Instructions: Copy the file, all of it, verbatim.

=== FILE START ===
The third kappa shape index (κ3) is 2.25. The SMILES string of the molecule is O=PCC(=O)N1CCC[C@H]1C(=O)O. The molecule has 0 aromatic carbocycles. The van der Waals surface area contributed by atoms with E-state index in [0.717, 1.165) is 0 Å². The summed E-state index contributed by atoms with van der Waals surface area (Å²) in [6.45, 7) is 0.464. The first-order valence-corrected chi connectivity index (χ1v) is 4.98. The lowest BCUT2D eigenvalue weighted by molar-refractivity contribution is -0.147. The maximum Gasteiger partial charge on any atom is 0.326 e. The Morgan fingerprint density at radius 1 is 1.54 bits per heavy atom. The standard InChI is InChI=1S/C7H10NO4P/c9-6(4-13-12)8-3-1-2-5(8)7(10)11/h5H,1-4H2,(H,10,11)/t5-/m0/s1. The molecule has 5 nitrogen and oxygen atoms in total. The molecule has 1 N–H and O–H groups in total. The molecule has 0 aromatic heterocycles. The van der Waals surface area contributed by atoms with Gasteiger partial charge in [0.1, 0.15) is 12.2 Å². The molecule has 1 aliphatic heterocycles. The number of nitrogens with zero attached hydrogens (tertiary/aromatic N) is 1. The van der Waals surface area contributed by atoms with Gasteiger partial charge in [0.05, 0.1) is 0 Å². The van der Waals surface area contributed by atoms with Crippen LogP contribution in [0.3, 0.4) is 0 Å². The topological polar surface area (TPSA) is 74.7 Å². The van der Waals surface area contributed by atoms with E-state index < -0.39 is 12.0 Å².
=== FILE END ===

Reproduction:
The third kappa shape index (κ3) is 2.25. The SMILES string of the molecule is O=PCC(=O)N1CCC[C@H]1C(=O)O. The molecule has 0 aromatic carbocycles. The van der Waals surface area contributed by atoms with E-state index in [0.717, 1.165) is 0 Å². The summed E-state index contributed by atoms with van der Waals surface area (Å²) in [6.45, 7) is 0.464. The first-order valence-corrected chi connectivity index (χ1v) is 4.98. The lowest BCUT2D eigenvalue weighted by molar-refractivity contribution is -0.147. The maximum Gasteiger partial charge on any atom is 0.326 e. The Morgan fingerprint density at radius 1 is 1.54 bits per heavy atom. The standard InChI is InChI=1S/C7H10NO4P/c9-6(4-13-12)8-3-1-2-5(8)7(10)11/h5H,1-4H2,(H,10,11)/t5-/m0/s1. The molecule has 5 nitrogen and oxygen atoms in total. The molecule has 1 N–H and O–H groups in total. The molecule has 0 aromatic heterocycles. The van der Waals surface area contributed by atoms with Gasteiger partial charge in [0.1, 0.15) is 12.2 Å². The molecule has 1 aliphatic heterocycles. The number of nitrogens with zero attached hydrogens (tertiary/aromatic N) is 1. The van der Waals surface area contributed by atoms with Gasteiger partial charge in [0.05, 0.1) is 0 Å². The van der Waals surface area contributed by atoms with Crippen LogP contribution in [0.3, 0.4) is 0 Å². The topological polar surface area (TPSA) is 74.7 Å². The van der Waals surface area contributed by atoms with E-state index < -0.39 is 12.0 Å².